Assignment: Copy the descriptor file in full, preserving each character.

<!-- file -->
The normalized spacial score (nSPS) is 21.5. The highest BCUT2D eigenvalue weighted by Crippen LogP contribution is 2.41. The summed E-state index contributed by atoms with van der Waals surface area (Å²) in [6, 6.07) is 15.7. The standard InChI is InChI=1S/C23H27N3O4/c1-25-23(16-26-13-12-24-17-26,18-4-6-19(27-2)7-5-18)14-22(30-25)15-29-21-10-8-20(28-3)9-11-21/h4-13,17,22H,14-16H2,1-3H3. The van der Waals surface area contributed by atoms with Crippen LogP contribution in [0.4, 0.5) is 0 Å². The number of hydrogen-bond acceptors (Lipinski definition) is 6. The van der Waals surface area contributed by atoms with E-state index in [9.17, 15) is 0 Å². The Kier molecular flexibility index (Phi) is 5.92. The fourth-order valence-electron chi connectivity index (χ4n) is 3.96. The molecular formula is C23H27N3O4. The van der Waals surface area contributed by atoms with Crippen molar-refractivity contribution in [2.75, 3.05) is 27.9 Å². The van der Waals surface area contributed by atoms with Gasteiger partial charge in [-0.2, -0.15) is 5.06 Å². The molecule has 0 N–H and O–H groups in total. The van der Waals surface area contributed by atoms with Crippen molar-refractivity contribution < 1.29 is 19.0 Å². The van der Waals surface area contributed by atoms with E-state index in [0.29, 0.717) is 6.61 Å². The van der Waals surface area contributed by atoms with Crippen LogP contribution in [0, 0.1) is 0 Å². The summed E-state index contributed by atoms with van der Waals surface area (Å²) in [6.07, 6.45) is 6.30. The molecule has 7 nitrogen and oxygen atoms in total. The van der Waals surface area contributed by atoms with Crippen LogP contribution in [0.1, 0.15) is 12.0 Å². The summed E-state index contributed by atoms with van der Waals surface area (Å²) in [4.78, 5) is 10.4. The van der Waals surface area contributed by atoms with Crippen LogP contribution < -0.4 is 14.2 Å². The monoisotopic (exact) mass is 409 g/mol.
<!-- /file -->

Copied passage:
The normalized spacial score (nSPS) is 21.5. The highest BCUT2D eigenvalue weighted by Crippen LogP contribution is 2.41. The summed E-state index contributed by atoms with van der Waals surface area (Å²) in [6, 6.07) is 15.7. The standard InChI is InChI=1S/C23H27N3O4/c1-25-23(16-26-13-12-24-17-26,18-4-6-19(27-2)7-5-18)14-22(30-25)15-29-21-10-8-20(28-3)9-11-21/h4-13,17,22H,14-16H2,1-3H3. The van der Waals surface area contributed by atoms with Crippen LogP contribution in [0.4, 0.5) is 0 Å². The number of hydrogen-bond acceptors (Lipinski definition) is 6. The van der Waals surface area contributed by atoms with E-state index in [9.17, 15) is 0 Å². The Kier molecular flexibility index (Phi) is 5.92. The fourth-order valence-electron chi connectivity index (χ4n) is 3.96. The molecular formula is C23H27N3O4. The van der Waals surface area contributed by atoms with Crippen molar-refractivity contribution in [2.75, 3.05) is 27.9 Å². The van der Waals surface area contributed by atoms with Gasteiger partial charge in [-0.2, -0.15) is 5.06 Å². The molecule has 0 N–H and O–H groups in total. The van der Waals surface area contributed by atoms with Crippen molar-refractivity contribution < 1.29 is 19.0 Å². The van der Waals surface area contributed by atoms with E-state index in [0.29, 0.717) is 6.61 Å². The van der Waals surface area contributed by atoms with Crippen LogP contribution in [0, 0.1) is 0 Å². The summed E-state index contributed by atoms with van der Waals surface area (Å²) in [6.07, 6.45) is 6.30. The molecule has 7 nitrogen and oxygen atoms in total. The van der Waals surface area contributed by atoms with Crippen LogP contribution in [0.1, 0.15) is 12.0 Å². The summed E-state index contributed by atoms with van der Waals surface area (Å²) in [4.78, 5) is 10.4. The van der Waals surface area contributed by atoms with Crippen LogP contribution < -0.4 is 14.2 Å². The monoisotopic (exact) mass is 409 g/mol.